Whatever the reasons, Tumelty admits that the delegates' failure to agree upon how best to run the NUS is the worst possible advert for the organisation, which is already regarded by many apolitical students as a cliquey irrelevance. And there's now a real danger it could be stuck in a similar rut for another year.

"That was my concern all along," the president says. "We can't just be navel-gazing for the next couple of years. We've got really big battles ahead, and being stuck looking at our structures again shouldn't be one of them. But I don't think it's going to happen, because Wes has just been elected as president, and the executive have the vision to make this work. I wanted to make sure that we got that change done this year so we could focus on what we're meant to do: change student lives."

Despite the major setback, Tumelty insists that her proposals for reform are still alive and kicking, and it's only a matter of time until they are officially ratified. She points out that the majority of students voted in favour of constitutional change, which proves that she and her team of supporters "absolutely won the arguments" even if they didn't quite manage to push them to a conclusion at the Blackpool conference.

Although Tumelty admits that there will always be students who will vote against the changes, she is convinced that the stalemate can still be resolved, if necessary at an "extraordinary meeting" of delegates in the course of the next few months, before she stands down as president. The solution, she says, is to consult with the remaining doubters and subtly change the proposals until they are content: this should win over at least another 25 delegates, whose votes proved so crucial last time round.

"I'm really disappointed that all the really good stuff in the review – greater representation for mature, international, part-time and further education students – has fallen by the wayside," Tumelty says. "But we will bring it back, and I know that the people who are elected will take it forward. The candidates standing in the elections who have been instrumental in helping me change the organisation have so far been elected, so I'm proud that we've paved the way for the next leadership.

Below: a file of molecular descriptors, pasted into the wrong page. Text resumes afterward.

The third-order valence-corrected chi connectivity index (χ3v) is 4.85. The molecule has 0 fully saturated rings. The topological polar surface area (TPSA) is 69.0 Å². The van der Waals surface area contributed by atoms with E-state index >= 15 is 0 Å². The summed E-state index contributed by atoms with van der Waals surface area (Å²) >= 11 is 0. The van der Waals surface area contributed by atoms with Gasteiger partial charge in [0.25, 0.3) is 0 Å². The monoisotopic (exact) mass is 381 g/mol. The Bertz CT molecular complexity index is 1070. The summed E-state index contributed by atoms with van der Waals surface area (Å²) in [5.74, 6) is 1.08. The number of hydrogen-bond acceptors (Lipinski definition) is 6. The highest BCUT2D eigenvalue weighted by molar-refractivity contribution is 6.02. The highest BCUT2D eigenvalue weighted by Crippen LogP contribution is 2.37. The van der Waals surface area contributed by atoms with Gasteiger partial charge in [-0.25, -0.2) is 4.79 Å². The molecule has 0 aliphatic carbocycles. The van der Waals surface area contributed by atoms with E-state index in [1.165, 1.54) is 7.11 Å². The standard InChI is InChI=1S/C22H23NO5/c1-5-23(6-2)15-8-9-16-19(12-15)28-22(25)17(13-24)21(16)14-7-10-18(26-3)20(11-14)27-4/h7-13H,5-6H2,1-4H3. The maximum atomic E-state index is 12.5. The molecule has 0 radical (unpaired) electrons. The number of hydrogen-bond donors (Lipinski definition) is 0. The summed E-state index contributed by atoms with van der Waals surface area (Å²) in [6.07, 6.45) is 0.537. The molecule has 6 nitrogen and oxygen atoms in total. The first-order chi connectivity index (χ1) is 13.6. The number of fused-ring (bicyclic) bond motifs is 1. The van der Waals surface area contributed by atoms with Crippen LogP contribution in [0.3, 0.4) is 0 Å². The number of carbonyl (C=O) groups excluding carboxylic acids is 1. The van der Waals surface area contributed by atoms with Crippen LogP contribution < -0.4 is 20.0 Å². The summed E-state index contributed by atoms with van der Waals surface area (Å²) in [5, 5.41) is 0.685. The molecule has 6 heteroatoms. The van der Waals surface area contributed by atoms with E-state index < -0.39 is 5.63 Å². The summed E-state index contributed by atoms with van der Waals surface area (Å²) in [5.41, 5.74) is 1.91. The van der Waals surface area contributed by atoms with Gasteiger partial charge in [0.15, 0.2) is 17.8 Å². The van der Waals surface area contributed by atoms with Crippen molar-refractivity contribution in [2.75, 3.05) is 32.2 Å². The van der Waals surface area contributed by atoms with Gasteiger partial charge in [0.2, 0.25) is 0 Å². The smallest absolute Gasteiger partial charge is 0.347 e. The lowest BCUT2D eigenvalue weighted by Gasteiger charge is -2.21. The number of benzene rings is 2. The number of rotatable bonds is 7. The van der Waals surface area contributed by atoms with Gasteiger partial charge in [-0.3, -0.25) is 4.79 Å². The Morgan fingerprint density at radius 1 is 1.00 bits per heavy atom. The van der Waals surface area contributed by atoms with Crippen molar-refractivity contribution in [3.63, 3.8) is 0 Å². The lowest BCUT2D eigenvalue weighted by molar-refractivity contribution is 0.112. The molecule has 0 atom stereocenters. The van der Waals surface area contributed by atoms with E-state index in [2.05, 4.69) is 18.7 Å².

"As somebody said to me, the genie is out of the bottle now, and people are willing to talk about this. We'll take it back, we'll listen, we'll consult and we'll make sure that next time we can absolutely get it through. Those first-time delegates who weren't necessarily aligned – people who came to conference not really knowing a huge amount about it – are the kind of students we really need to reach. If they voted against it, we want to know why. There's a lot we can do to try to make this work."

The rest of the conference did not pass without incident: on the final day, a dramatic policy shift in the union's long-running battle against student tuition fees was announced. Rather than campaigning for a total abolition of the charges – a position from which the NUS has not deviated for decades – the organisation will now concentrate on preventing them from rising.

Future president Wes Streeting described the move as "the uprising of student realism", but it will have done little to repair the executive's troubled relationship with its far-left members, who said the decision marked the death of student idealism. There's a real chance that these members might simply revolt against Tumelty's reforms again out of spite: if so, there could be yet another twist in what has already been a year of highs and lows for the NUS president.

"Yes, our democratic structures are broken," she says. "But some of the wins we've had over the last year – changing the way we deal with our membership and engage with the government – have meant that we're still on track to be a campaigning organisation."